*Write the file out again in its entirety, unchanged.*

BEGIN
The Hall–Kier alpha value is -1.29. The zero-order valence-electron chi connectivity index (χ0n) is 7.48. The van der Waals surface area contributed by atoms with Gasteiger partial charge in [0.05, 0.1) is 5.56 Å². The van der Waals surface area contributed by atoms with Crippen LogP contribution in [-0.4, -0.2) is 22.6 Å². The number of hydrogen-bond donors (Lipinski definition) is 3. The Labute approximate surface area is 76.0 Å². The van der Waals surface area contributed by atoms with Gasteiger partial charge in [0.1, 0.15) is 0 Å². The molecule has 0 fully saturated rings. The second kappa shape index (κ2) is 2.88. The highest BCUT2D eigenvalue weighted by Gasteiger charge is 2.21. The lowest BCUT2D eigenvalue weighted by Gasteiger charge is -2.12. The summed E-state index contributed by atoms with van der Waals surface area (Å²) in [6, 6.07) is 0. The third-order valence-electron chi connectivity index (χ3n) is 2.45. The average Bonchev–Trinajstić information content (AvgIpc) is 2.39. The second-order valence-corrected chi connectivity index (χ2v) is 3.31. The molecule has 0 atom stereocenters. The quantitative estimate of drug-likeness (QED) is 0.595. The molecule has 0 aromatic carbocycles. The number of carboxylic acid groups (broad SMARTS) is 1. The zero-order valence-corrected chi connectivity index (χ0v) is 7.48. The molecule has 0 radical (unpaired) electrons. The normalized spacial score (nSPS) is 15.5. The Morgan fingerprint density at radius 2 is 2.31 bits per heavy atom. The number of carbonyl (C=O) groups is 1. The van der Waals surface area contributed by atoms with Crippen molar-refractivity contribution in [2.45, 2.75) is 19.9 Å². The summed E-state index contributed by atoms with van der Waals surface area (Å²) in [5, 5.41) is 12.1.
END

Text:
The Hall–Kier alpha value is -1.29. The zero-order valence-electron chi connectivity index (χ0n) is 7.48. The van der Waals surface area contributed by atoms with Gasteiger partial charge in [0.05, 0.1) is 5.56 Å². The van der Waals surface area contributed by atoms with Crippen LogP contribution in [-0.4, -0.2) is 22.6 Å². The number of hydrogen-bond donors (Lipinski definition) is 3. The Labute approximate surface area is 76.0 Å². The van der Waals surface area contributed by atoms with Gasteiger partial charge in [0.1, 0.15) is 0 Å². The molecule has 0 fully saturated rings. The second kappa shape index (κ2) is 2.88. The highest BCUT2D eigenvalue weighted by Gasteiger charge is 2.21. The lowest BCUT2D eigenvalue weighted by Gasteiger charge is -2.12. The summed E-state index contributed by atoms with van der Waals surface area (Å²) in [6, 6.07) is 0. The third-order valence-electron chi connectivity index (χ3n) is 2.45. The average Bonchev–Trinajstić information content (AvgIpc) is 2.39. The second-order valence-corrected chi connectivity index (χ2v) is 3.31. The molecule has 0 atom stereocenters. The quantitative estimate of drug-likeness (QED) is 0.595. The molecule has 0 aromatic carbocycles. The number of carboxylic acid groups (broad SMARTS) is 1. The zero-order valence-corrected chi connectivity index (χ0v) is 7.48. The molecule has 0 radical (unpaired) electrons. The normalized spacial score (nSPS) is 15.5. The Morgan fingerprint density at radius 2 is 2.31 bits per heavy atom. The number of carbonyl (C=O) groups is 1. The van der Waals surface area contributed by atoms with Crippen molar-refractivity contribution in [2.45, 2.75) is 19.9 Å². The summed E-state index contributed by atoms with van der Waals surface area (Å²) in [5, 5.41) is 12.1.